pondělí 11. července 2011

Tomáš Profant (ed.): A glimpse of the post-development approach

Development is often accepted as an unquestioned goal of our societies. We just want to be developed. Critical discussion on this topic is almost entirely absent from the public debate in the Czech Republic. Global Politics magazine hopes to draw your attention to an approach that does not fit the mainstream thinking. Promising young scholars from the Vienna University treat topics such as sustainable development, colonial continuities, microfinance or the Zapatista movement in Chiapas. Their unorthodox ideas are worth a thought for students who seek more than just the usual „aid or trade“ question.

„The last 40 years can be called the age of development. This epoch is coming to an end. The time is to write its obituary… The idea stands like a ruin in the intellectual landscape. Nevertheless, the ruin stands there and still dominates the scenery like a landmark“ (Sachs 1992, 1). Wolfgang Sachs’ famous dictum has become the basis for what was later to be known as the post-development approach. He identified four founding premises that should have led to abandonment of this mindframe, which took hold of us long before Truman’s famous speech on 20 January 1949. First, the planet runs towards its ecological limits and the reproduction of the industrial (or imperial) mode of living is impossible. Secondly, with the end of the Cold war, ‘development’ lost its political impetus. As we may see today the East-West confrontation has disappeared, but ‘development’ lost nothing of its attraction. Thirdly, the ever growing gap between the rich and poor defined in terms of monetary income makes the concept seem less persuasive. One look at the Millenium Development Goals shows how ‘development’ switched from modernization to poverty reduction. The neoliberal economic panacea ruling the world at least since the beginning of the 1980s remains nonetheless. Fourthly, the single ‘development’ track indeed seems to be obsolete in the postmodern age of cultural relativism.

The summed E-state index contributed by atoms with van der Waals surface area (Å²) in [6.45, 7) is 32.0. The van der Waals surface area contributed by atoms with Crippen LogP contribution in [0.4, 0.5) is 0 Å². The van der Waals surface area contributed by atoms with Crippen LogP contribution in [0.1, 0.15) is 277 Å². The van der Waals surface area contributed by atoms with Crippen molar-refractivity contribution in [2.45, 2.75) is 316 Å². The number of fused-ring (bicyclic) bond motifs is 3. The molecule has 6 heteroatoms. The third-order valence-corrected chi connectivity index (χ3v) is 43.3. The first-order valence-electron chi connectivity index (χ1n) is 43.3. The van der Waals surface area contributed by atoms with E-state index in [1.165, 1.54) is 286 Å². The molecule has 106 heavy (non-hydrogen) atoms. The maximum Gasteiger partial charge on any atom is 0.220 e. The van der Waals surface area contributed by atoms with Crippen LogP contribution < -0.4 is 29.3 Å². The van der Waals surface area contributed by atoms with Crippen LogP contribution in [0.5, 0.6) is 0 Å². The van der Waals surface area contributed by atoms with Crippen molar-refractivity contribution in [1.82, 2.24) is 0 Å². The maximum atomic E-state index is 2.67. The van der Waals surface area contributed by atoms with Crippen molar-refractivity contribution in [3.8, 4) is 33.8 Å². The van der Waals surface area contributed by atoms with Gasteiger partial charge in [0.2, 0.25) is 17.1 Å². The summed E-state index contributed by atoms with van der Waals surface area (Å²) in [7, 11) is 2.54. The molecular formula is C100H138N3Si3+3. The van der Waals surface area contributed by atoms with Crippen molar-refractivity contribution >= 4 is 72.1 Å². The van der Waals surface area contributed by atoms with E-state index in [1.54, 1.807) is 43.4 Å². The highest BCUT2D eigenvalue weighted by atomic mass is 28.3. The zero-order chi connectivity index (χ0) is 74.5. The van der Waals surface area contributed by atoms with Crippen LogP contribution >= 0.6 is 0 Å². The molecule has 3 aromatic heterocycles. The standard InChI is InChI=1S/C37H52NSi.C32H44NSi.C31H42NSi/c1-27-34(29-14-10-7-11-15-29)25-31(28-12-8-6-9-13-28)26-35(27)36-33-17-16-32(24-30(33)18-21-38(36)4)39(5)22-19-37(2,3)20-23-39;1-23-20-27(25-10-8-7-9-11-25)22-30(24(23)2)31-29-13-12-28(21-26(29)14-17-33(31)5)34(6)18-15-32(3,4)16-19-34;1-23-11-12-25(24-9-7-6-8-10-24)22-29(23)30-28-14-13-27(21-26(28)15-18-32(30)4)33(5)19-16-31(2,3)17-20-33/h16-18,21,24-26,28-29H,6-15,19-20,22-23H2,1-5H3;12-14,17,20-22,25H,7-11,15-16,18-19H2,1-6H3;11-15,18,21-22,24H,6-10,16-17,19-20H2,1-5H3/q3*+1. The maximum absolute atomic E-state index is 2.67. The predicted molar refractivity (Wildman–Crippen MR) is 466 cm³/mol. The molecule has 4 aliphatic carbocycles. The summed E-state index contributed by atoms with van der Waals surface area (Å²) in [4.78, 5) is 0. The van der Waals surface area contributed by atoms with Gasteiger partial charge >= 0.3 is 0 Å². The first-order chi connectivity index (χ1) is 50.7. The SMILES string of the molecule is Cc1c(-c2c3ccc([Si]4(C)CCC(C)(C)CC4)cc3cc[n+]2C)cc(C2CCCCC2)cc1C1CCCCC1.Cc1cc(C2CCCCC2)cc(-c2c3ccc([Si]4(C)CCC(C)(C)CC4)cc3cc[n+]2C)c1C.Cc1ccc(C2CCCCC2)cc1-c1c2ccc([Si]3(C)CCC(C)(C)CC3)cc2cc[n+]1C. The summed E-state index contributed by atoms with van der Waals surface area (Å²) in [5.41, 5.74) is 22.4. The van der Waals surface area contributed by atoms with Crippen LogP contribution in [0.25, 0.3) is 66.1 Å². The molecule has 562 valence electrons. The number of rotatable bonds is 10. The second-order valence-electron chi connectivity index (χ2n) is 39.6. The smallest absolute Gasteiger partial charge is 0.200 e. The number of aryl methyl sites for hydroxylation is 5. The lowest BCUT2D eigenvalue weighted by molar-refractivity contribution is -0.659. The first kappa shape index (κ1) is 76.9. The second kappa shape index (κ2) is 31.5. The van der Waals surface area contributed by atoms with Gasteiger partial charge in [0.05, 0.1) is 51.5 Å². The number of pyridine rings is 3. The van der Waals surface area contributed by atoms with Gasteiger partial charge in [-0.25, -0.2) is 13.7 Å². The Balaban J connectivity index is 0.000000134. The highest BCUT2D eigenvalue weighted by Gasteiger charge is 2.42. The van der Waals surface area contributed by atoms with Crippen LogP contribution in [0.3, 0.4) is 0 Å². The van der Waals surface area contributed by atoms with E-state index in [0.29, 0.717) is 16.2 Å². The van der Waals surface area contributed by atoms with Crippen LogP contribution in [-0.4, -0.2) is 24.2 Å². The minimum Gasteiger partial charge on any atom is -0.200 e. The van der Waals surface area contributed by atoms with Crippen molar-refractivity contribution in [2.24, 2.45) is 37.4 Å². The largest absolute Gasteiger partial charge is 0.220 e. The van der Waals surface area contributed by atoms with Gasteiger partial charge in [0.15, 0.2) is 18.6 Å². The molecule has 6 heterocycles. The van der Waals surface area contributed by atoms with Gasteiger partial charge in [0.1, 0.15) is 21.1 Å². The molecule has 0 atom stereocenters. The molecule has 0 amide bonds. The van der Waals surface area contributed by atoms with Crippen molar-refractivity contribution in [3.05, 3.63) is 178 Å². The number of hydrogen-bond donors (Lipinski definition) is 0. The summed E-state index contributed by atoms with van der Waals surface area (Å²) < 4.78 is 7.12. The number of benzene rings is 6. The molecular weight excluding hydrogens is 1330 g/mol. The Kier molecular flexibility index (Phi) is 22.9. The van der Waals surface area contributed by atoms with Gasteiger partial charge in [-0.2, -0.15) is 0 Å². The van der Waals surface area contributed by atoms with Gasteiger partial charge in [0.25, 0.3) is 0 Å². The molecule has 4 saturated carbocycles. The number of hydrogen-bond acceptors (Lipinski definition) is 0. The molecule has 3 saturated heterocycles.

Twenty years later, in the preface to the new edition of The Development Dictionary, Sachs did not change too much of his analysis. He admitted that the ‘development’ has been replaced by ‘globalisation’ and stressed how the pursuit of ‘development’ has become part of the desire for universal justice. It is the South today that is the staunchest defender of development.

Even if the ‘development’ agenda has been changing throughout the last 60 years in an ever accelerating pace, we still may agree with James Ferguson that “[i]t seems to us today almost non-sensical to deny that there is such a thing as ‘development,’ or to dismiss it as a meaningless concept, just as it must have been virtually impossible to reject the concept ‘civilization’ in the nineteenth century, or the concept ‘God’ in the twelfth” (Ferguson 1994, xiii). This “interpretive grid” (ibid) stays with us regardless of whether we speak of emerging markets, good governance or failed states.

Ferguson brings one more and much more serious insight into the usual evolutionary thinking of ‘development’ (Ferguson 2006, 176–193). The racist theories that culminated during the Second World War have been discredited by the horrors of Nazism. The cultural centrism that allowed for the colonial constellation of forces to continue after the war made other cultures capable of achieving the same status as those considered ‘developed’. The nodal point of the ‘development’ discourse changed from the white man to the nation of white men. Inferior cultures only needed to work hard enough like those Asians whom supposedly helped the Asian values, but these too were to become a problem as soon as the financial crisis in 1997 set in only to be the source of success for renewed growth. However, we are in a very different situation today than we were in the 1950s. The emerging markets are much unlike the so called fourth world and as globalization picks its enclaves full of resources or people with purchasing power, the rest is abandoned to its own fate of destitution. Culture does not play the role in the broken promise of ‘development’ anymore. We are back to good old racism (which we never really abandoned) with the hierarchical axis of modernity remaining and the temporal axis disappearing from the usual evolutionary diagram. There are people on this planet who are not ‘less developed’ anymore, they are just ‘less’. The difficult connection between racism and cultural centrism easily visible in an everyday practice of ‘development’, but the more difficult to decipher within the reports of the governmental and non-governmental ‘development’ institutions is replaced by an outright racism of the humanitarian zeal for those who naturally cannot catch up if they have not done so until now.